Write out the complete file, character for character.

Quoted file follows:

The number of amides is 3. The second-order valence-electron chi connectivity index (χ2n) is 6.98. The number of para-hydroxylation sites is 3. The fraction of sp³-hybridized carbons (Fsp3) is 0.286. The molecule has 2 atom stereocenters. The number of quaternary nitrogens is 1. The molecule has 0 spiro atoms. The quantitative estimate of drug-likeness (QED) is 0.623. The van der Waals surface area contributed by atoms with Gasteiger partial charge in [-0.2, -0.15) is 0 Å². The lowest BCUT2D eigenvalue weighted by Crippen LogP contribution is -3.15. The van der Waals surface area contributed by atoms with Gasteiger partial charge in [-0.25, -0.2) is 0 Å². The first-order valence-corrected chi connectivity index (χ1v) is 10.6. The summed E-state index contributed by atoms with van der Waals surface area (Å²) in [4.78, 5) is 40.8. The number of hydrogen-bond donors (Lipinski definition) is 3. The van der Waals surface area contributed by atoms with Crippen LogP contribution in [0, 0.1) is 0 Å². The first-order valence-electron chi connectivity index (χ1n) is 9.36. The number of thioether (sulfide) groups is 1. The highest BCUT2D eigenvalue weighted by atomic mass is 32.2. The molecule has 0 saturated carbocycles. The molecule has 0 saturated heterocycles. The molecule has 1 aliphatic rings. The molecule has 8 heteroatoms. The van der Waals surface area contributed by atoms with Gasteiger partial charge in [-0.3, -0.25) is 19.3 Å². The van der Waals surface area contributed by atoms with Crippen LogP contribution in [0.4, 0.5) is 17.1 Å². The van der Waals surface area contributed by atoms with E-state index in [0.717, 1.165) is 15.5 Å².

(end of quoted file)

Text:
The number of amides is 3. The second-order valence-electron chi connectivity index (χ2n) is 6.98. The number of para-hydroxylation sites is 3. The fraction of sp³-hybridized carbons (Fsp3) is 0.286. The molecule has 2 atom stereocenters. The number of quaternary nitrogens is 1. The molecule has 0 spiro atoms. The quantitative estimate of drug-likeness (QED) is 0.623. The van der Waals surface area contributed by atoms with Gasteiger partial charge in [-0.2, -0.15) is 0 Å². The lowest BCUT2D eigenvalue weighted by Crippen LogP contribution is -3.15. The van der Waals surface area contributed by atoms with Gasteiger partial charge in [-0.25, -0.2) is 0 Å². The first-order valence-corrected chi connectivity index (χ1v) is 10.6. The summed E-state index contributed by atoms with van der Waals surface area (Å²) in [4.78, 5) is 40.8. The number of hydrogen-bond donors (Lipinski definition) is 3. The van der Waals surface area contributed by atoms with Crippen LogP contribution in [0, 0.1) is 0 Å². The first-order valence-electron chi connectivity index (χ1n) is 9.36. The number of thioether (sulfide) groups is 1. The highest BCUT2D eigenvalue weighted by atomic mass is 32.2. The molecule has 0 saturated carbocycles. The molecule has 0 saturated heterocycles. The molecule has 1 aliphatic rings. The molecule has 8 heteroatoms. The van der Waals surface area contributed by atoms with Gasteiger partial charge in [-0.3, -0.25) is 19.3 Å². The van der Waals surface area contributed by atoms with Crippen LogP contribution in [0.4, 0.5) is 17.1 Å². The van der Waals surface area contributed by atoms with E-state index in [0.717, 1.165) is 15.5 Å².